An algorithm that can accurately gauge heart rate by measuring tiny head movements in video data could ultimately help diagnose cardiac disease.
In 1996, a parade of Rosenfields marched in the Commencement Day procession. Jennifer K. (SB 1996 in biology) marched with the grads. Her mother, Nancy (SB 1971 in mathematics), marched with the 25th reunion class. And her father, Donald B., a senior lecturer at the Sloan School of Management, director of the Leaders for Manufacturing Fellows program and also an MIT graduate (SB in mathematics, SM in operations research and EE, all in 1971) marched with the faculty.
In 2001, Nancy and Jennifer were in the audience with 14-year-old Adam Rosenfield to watch Donald march with the faculty again and to witness the latest Rosenfield graduating from MIT: Todd Rosenfield, who received the SB in mechanical engineering.
"MIT has been a huge part of our lives," said Donald, who except for a seven-year hiatus has been associated with the Institute since he entered in 1965 as a freshman. "I've studied here, I've worked here, I met my wife here, and now two of my three children have graduated from MIT."
His wife Nancy transferred to MIT from Smith in 1969. "That year the men's Ivy League schools went coed and I considered applying to Yale or Dartmouth," recalled Nancy, who directs a software development group for Harte Hanks. "However, given my interest in math and computer science, I decided MIT was the perfect fit for me."
It was, in more ways than one. While studying here, Nancy not only got her degree, she also met Don.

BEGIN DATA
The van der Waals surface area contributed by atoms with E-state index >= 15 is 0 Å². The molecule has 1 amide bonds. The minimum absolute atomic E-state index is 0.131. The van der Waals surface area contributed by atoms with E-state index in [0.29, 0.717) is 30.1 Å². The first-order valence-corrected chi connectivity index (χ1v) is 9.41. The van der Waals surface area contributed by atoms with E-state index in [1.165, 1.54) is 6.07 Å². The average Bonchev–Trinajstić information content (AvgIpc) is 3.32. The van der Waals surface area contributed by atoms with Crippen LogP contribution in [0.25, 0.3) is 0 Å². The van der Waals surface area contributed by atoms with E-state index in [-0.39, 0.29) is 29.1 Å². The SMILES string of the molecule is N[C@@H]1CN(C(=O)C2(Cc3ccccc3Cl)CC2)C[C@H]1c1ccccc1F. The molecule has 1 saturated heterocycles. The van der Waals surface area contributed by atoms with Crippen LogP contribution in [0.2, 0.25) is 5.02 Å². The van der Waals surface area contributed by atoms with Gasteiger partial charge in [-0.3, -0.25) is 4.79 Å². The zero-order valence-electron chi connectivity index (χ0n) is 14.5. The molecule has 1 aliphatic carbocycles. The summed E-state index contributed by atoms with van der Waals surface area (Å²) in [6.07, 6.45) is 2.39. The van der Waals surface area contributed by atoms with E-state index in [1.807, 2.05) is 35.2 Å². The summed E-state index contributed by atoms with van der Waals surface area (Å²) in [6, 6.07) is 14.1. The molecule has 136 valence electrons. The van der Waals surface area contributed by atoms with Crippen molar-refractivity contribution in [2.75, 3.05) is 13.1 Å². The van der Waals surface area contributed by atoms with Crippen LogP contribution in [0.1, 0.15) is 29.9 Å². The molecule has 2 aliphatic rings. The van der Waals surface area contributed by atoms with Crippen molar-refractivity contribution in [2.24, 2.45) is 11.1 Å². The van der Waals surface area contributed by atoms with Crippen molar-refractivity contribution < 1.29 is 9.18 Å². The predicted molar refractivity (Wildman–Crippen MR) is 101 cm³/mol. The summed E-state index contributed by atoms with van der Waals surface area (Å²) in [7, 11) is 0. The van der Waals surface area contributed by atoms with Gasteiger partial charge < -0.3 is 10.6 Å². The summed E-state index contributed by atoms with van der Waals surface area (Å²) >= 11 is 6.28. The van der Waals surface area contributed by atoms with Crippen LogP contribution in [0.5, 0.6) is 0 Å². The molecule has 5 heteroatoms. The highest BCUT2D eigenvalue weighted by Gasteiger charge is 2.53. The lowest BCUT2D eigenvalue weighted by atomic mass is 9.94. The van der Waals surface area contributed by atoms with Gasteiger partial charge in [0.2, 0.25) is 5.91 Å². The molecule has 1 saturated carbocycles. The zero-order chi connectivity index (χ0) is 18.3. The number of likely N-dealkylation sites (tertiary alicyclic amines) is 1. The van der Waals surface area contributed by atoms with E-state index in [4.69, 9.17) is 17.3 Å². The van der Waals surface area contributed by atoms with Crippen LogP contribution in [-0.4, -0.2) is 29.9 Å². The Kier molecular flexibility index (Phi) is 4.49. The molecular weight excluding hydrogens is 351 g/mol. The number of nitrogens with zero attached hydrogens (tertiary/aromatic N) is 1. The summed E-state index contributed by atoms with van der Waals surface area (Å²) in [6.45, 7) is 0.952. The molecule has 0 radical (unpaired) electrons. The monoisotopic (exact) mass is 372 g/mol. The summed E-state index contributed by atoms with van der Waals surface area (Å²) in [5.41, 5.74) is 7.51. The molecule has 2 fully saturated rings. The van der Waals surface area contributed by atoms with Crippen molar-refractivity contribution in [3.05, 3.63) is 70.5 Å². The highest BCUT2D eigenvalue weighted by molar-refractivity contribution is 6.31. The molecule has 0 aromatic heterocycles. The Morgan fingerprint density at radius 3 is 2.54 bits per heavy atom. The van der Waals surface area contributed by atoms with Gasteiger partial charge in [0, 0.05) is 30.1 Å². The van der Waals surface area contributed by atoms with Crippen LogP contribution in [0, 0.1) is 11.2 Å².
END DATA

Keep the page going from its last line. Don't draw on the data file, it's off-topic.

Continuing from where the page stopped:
The Rosenfields' oldest child, Jennifer, went on to Harvard University after graduating from MIT, where she earned an MA in genetics. She now works as a technical specialist in biotech patent law.
"I'm not surprised Todd chose MIT," said Jennifer. "He, like the rest of the family, is very math-oriented." This year's Rosenfield graduate has accepted a position in the mechanical engineering services group at Westinghouse in Windsor, CT.
"I chose MIT because I had always liked math and science and MIT has the reputation of being the world's best technical school," Todd said. "There was no pressure from my family for me to go to MIT. They actually had to pressure me to look at other schools."
Todd was co-captain of MIT's indoor track team. He competed for four years, placing fourth in his junior year in the New England Division III 400 meter competition. This spring, for the third time, he was part of MIT's 4x400 relay team that won the NE Division III championship. He was also president and treasurer of Theta Xi.
Todd's brother Adam, although only a freshman at Lexington High School, is two years ahead of his peers in math. The youngest member of the school's math and computer science teams, he placed eighth in MathCounts, a national middle school math competition. In May, he went to Florida to participate in the National American Computer Science League, where his team came in fourth and Adam was the top-scoring ninth-grader. In his spare time he likes to write his own computer games, play the clarinet and watch the Red Sox.
And yes, like the rest of his family, Adam wants to go to MIT.
A version of this article appeared in MIT Tech Talk on June 13, 2001.